Exploring Limerick & Irish Roots

By chance or perhaps an ancient ancestor guided our lodging choices, but either way, we stayed at the Absolute Hotel on St. Harry’s Mall Road on the river.  With outstanding views and friendly service, the location was perfect because Thom’s grandmother lived directly across the street in the early 1900’s before coming to America.  His grandfather, Patrick O’Dwyer, rowed at the Athlunkard  Rowing Club during this same time.  Stopping by, kind gent John who is renovating the very neglected rowing facility, let Thom go through plastic bins of old pictures looking for Patrick.  He found him!  1903 was a very good rowing year for Patrick and the club, winning 5 awards. 


Thom was thrilled to find Patrick and his team pictured with their trophies.  Hopefully, the club will preserve these crumbling photo galleries for posterity.  Also in the Medieval Quarter, St. Mary’s Parish is where Thom’s grandparents were baptized and his great grandparents were married.   After talking to the church administrator to get some ancestry paperwork for a possible Irish citizenship for Thom, we imagined his grandparents’ life living across the street, rowing at the nearby club and what that might have felt like.  There is also a St. Mary’s Cathedral down the street which is much grander and worth a look as well.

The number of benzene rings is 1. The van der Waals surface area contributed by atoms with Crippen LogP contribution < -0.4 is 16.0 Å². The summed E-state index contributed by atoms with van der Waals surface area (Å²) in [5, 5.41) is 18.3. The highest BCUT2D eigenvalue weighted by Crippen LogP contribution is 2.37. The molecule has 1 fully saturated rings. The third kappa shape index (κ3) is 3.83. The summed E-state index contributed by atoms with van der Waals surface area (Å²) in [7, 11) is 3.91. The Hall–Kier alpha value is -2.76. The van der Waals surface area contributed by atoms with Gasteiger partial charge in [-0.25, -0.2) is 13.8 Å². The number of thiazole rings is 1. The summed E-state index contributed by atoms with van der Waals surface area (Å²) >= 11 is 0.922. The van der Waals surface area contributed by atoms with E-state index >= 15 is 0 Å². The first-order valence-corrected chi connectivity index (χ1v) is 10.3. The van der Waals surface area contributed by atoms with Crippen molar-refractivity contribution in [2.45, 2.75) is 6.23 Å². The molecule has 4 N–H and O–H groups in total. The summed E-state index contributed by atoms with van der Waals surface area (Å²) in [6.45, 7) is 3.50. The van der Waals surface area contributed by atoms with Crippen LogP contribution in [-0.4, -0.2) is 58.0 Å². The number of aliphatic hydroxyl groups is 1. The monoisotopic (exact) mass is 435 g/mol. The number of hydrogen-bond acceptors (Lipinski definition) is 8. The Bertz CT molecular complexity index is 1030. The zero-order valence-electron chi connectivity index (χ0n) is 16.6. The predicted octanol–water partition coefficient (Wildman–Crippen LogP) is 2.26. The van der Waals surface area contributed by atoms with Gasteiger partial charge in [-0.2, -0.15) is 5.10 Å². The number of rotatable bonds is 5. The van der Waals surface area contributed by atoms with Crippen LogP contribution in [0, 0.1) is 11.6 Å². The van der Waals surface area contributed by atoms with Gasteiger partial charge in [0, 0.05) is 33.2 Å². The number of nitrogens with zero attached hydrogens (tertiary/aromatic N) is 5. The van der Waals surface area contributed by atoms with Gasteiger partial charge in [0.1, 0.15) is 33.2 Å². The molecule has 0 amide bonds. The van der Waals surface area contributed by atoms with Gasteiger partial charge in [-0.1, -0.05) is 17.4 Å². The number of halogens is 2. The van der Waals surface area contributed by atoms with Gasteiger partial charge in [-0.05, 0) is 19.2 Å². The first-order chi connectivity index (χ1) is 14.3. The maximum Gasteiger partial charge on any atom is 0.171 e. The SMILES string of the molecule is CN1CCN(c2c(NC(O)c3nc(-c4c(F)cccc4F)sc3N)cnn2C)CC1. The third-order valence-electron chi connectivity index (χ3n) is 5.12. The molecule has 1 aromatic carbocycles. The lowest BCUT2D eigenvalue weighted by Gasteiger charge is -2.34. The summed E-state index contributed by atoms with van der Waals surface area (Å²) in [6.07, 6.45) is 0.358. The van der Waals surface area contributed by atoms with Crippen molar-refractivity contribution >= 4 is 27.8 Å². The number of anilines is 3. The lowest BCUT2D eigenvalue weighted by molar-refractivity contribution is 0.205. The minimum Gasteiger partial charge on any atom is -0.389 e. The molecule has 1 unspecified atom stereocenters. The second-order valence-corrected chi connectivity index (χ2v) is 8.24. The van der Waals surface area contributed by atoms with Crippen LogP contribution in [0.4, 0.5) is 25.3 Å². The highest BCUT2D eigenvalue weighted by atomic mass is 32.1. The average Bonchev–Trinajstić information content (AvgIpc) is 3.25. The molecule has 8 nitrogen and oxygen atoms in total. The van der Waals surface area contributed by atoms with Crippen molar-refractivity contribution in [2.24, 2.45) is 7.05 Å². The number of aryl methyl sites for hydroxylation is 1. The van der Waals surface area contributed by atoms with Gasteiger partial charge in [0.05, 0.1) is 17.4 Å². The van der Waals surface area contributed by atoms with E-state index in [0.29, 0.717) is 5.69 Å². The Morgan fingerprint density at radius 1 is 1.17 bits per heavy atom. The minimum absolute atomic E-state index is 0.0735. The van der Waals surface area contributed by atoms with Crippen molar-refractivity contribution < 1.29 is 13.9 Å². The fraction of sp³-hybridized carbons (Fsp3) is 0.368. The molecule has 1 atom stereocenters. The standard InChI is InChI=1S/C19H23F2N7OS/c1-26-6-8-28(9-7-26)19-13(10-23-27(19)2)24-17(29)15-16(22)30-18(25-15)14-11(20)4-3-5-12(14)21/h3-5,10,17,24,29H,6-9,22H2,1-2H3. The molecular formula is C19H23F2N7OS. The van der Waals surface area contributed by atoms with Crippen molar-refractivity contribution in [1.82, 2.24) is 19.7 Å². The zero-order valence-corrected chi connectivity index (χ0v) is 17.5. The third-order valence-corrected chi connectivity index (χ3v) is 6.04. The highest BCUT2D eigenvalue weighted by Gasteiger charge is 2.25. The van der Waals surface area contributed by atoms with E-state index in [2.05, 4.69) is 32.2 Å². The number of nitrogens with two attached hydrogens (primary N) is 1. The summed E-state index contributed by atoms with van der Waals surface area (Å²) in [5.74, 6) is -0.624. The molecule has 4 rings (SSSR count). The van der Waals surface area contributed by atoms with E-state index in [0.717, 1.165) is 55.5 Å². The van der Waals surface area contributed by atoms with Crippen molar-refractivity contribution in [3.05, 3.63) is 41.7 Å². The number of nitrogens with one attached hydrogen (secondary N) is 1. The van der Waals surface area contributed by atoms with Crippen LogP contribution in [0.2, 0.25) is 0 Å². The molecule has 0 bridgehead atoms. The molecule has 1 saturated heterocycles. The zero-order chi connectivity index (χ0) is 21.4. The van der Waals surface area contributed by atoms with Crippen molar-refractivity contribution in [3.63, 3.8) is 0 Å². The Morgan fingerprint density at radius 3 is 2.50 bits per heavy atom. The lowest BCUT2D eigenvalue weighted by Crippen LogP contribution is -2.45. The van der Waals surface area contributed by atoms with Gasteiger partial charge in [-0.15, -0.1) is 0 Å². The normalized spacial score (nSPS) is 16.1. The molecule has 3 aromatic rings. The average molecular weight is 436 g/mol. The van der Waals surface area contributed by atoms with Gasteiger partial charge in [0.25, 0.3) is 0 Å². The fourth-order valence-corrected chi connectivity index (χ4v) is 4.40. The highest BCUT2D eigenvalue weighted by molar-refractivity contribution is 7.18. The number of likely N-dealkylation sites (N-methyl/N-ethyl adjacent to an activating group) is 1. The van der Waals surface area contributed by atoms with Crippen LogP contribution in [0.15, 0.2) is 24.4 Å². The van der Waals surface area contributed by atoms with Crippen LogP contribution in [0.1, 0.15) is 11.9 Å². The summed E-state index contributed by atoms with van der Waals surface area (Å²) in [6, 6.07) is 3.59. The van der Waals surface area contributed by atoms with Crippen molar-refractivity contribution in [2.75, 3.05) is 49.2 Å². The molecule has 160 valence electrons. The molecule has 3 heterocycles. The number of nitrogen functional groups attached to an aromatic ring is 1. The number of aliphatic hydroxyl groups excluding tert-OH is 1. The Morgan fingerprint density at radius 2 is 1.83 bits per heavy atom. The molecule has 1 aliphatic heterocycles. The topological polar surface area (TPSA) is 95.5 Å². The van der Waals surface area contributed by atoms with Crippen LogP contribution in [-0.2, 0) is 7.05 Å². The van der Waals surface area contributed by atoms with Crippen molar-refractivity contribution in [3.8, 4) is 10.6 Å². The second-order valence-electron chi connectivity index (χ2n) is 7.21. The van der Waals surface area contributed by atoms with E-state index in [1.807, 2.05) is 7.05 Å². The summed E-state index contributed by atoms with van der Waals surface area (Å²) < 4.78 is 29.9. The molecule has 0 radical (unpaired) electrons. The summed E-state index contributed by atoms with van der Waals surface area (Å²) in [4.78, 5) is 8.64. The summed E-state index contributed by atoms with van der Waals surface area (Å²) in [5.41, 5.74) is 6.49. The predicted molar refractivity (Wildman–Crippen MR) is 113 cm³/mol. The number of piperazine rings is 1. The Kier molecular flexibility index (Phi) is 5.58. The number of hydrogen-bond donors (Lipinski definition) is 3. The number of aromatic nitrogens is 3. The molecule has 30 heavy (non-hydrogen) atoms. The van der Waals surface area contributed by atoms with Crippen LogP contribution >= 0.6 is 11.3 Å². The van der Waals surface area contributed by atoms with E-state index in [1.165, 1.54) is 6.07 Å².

With a break in the rain, we walked the waterfront past King John’s Castle, which was neglected in the past and, in the 1950’s, was the site for a public housing project but it has now been renovated and is a big tourist draw for Limerick.  It was early morning when we did our adventure around town so unfortunately we didn’t go inside but crossed the Thomand Bridge past the Treaty Stone and along Clancy Street all the way to the Sarsfield Bridge and into town where you’ll likely see many a modern store next to a medieval stone arch.  In the midst of all the pubs and shops is the quaint St. John’s church with a cemetery that is showing signs of neglect but is awash in history.  After reading some tomb stones, we got just a little bit lost but eventually headed in the right direction to our hotel.  Along the way, we discovered the Milk Market which unfortunately wasn’t open during the week when we visited but it looks like it would be worth a look if you visit on Saturday or Sunday with food and local artisans showing their wares under the big white tent.

The previous night we were lucky to meet up with Thom’s Irish family, connecting for the first time, exchanging photographs and family stories.  It was lovely to meet everyone and we plan to stay in touch via social media.  Thom and I hope to bring our whole family over for a proper Irish reunion in the future. 


The river that Thom’s grandfather, Patrick O’Dwyer, rowed on.



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